With the Devonta Freeman deal done, the Falcons’ front office now plans to turn its attention to the 53-man roster.
On Wednesday, the Falcons signed Freeman to a five-year, $41.25 million contract extension, which included $22 million in guaranteed money. The deal made him the highest-paid running back in the NFL, with an average salary of $8.25 million.
“That was really important for this franchise,” Falcons general manager Thomas Dimitroff told The Atlanta Journal-Constitution on Thursday before the Falcons faced the Dolphins in their exhibition season opener. “He’s one of a number of our pillar players on this team. We’re excited to have him on track.”
Dimitroff was pleased that Freeman didn’t hold out while the deal was being hammered out.
“He’s such a loyal guy and such a hard worker,” Dimitroff said. “Everything about him, we believe in. To have him on this team for that long. … It was vital for us to get done.”
The timing of the deal worked for the Falcons, too.
“I love the fact that we could get it done before the first game,” Dimitroff said. “His head is in it. He’s been unbelievable. Like our other guys who were in big contract situations through the (exhibition) season, he worked his butt off. Never came up short. I’m very proud of how he handled his business.”
The deal was difficult because running back salaries have decreased, and Freeman’s agent interrupted the team’s preparation for the Super Bowl by suggesting he wanted an “elite” deal.
“It was a precarious market as we all know because we have one guy, in Le’Veon (Bell) on being where he is and the other part of the market that was between $7.1 (million) and $8-plus (million), with Shady McCoy,” Dimitroff said. “For us, we looked at it all, and we were very mindful of it. We had good conversations with (Freeman’s agent) Kristin Campbell. We came out in a really good spot, we believe.”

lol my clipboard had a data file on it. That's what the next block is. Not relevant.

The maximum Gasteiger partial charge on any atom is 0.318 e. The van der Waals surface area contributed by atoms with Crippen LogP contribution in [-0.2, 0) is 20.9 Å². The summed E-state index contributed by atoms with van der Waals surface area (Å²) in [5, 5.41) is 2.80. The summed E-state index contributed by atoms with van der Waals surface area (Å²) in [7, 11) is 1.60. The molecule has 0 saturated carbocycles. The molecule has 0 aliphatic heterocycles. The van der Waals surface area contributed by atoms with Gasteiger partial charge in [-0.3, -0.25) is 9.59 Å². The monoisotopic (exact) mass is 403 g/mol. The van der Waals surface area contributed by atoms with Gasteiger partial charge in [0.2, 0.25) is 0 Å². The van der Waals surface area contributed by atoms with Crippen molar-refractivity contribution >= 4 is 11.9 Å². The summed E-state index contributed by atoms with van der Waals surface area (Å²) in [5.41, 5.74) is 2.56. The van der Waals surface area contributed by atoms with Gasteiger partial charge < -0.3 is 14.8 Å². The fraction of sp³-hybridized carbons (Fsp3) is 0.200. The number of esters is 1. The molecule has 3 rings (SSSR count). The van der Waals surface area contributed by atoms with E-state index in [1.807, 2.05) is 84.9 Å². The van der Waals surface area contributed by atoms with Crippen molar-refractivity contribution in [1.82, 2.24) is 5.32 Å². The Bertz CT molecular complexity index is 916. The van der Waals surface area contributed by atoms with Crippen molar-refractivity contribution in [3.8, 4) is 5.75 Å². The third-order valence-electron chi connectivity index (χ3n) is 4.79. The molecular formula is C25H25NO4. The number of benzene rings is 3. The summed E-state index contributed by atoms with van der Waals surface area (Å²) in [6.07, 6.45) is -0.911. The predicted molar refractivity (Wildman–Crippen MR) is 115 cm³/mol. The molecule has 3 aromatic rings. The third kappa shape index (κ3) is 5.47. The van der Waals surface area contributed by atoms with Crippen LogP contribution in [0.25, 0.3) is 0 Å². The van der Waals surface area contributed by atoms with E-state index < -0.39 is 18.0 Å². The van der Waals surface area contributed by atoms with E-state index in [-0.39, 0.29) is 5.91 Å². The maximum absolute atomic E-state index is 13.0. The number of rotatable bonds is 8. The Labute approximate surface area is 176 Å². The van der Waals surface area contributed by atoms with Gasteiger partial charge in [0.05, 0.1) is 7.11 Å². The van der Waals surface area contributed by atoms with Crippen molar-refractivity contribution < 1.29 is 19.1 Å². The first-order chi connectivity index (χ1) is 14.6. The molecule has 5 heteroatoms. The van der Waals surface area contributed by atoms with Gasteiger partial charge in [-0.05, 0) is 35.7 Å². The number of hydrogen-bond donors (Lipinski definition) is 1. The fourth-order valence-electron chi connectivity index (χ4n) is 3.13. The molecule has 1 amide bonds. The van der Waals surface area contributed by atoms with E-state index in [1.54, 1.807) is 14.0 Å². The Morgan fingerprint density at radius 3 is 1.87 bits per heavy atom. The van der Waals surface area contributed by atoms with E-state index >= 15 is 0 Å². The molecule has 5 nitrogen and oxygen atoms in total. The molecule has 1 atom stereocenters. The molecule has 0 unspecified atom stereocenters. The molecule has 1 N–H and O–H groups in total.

The Falcons also have running back Tevin Coleman, who’s about to enter his third season in the league, and rarely will teams pay big money to two running backs.
“Those two guys work together so well,” Dimitroff said. “They are both very supportive of each other. Tevin is out two more years. We’re going to be focused on the next two years with both of the guys together. We’ll face that. We have other things to be concerned about right now, respectfully. We’ll be in another situation, another time, talking about that.”
The Falcons are $8.6 million under the salary cap, according to the NFLPA public listings. That number was before Freeman’s deal.
“We are in a good spot,” Dimitroff said about the salary cap. “We, I think, humbly speaking, do a heck of a job here. I think we are very thoughtful with the way that we look at it and with the help of (director of football operations) Nick Polk and (salary cap/player personnel assistant) Chip Falivene, working closely with me on the finances of it, I think we are in a really good spot.”
The Falcons are not looking at a contract extension for quarterback Matt Ryan. That’s another down-the-road project, too.
“He’s another guy,” Dimitroff said. “He’s got a couple more years. We are going to settle in after this deal and see how the season goes on everything. Rest assured our time will come with Matt for sure. He knows that and we know that.”
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